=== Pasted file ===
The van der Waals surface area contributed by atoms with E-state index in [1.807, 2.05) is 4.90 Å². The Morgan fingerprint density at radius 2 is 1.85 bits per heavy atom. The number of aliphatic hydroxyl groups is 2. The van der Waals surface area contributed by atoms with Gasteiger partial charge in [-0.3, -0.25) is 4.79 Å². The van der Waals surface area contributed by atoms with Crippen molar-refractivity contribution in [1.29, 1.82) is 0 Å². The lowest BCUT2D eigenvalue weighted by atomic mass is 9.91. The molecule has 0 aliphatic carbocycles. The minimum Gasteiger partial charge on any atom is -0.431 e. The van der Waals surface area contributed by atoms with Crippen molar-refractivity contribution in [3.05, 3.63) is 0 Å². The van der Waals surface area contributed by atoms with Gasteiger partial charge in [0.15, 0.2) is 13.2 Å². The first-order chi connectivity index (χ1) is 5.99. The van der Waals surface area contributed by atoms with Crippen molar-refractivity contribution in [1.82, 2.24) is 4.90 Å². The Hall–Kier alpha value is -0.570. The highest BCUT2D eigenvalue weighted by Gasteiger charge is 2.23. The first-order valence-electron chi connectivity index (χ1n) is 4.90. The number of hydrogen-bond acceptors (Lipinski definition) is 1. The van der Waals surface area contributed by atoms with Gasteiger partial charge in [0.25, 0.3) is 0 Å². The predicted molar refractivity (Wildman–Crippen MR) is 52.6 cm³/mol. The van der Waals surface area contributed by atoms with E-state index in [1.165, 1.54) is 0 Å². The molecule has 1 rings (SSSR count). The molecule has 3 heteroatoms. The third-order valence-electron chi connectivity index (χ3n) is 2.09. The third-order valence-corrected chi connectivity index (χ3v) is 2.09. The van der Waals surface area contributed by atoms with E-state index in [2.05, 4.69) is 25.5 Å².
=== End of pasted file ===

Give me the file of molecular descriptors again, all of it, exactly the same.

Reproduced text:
The van der Waals surface area contributed by atoms with E-state index in [1.807, 2.05) is 4.90 Å². The Morgan fingerprint density at radius 2 is 1.85 bits per heavy atom. The number of aliphatic hydroxyl groups is 2. The van der Waals surface area contributed by atoms with Gasteiger partial charge in [-0.3, -0.25) is 4.79 Å². The van der Waals surface area contributed by atoms with Crippen molar-refractivity contribution in [1.29, 1.82) is 0 Å². The lowest BCUT2D eigenvalue weighted by atomic mass is 9.91. The molecule has 0 aliphatic carbocycles. The minimum Gasteiger partial charge on any atom is -0.431 e. The van der Waals surface area contributed by atoms with Crippen molar-refractivity contribution in [3.05, 3.63) is 0 Å². The van der Waals surface area contributed by atoms with Gasteiger partial charge in [0.15, 0.2) is 13.2 Å². The first-order chi connectivity index (χ1) is 5.99. The van der Waals surface area contributed by atoms with Crippen molar-refractivity contribution in [1.82, 2.24) is 4.90 Å². The Hall–Kier alpha value is -0.570. The highest BCUT2D eigenvalue weighted by Gasteiger charge is 2.23. The first-order valence-electron chi connectivity index (χ1n) is 4.90. The number of hydrogen-bond acceptors (Lipinski definition) is 1. The van der Waals surface area contributed by atoms with Gasteiger partial charge in [0.25, 0.3) is 0 Å². The predicted molar refractivity (Wildman–Crippen MR) is 52.6 cm³/mol. The van der Waals surface area contributed by atoms with E-state index in [1.165, 1.54) is 0 Å². The molecule has 1 rings (SSSR count). The molecule has 3 heteroatoms. The third-order valence-electron chi connectivity index (χ3n) is 2.09. The third-order valence-corrected chi connectivity index (χ3v) is 2.09. The van der Waals surface area contributed by atoms with E-state index in [2.05, 4.69) is 25.5 Å².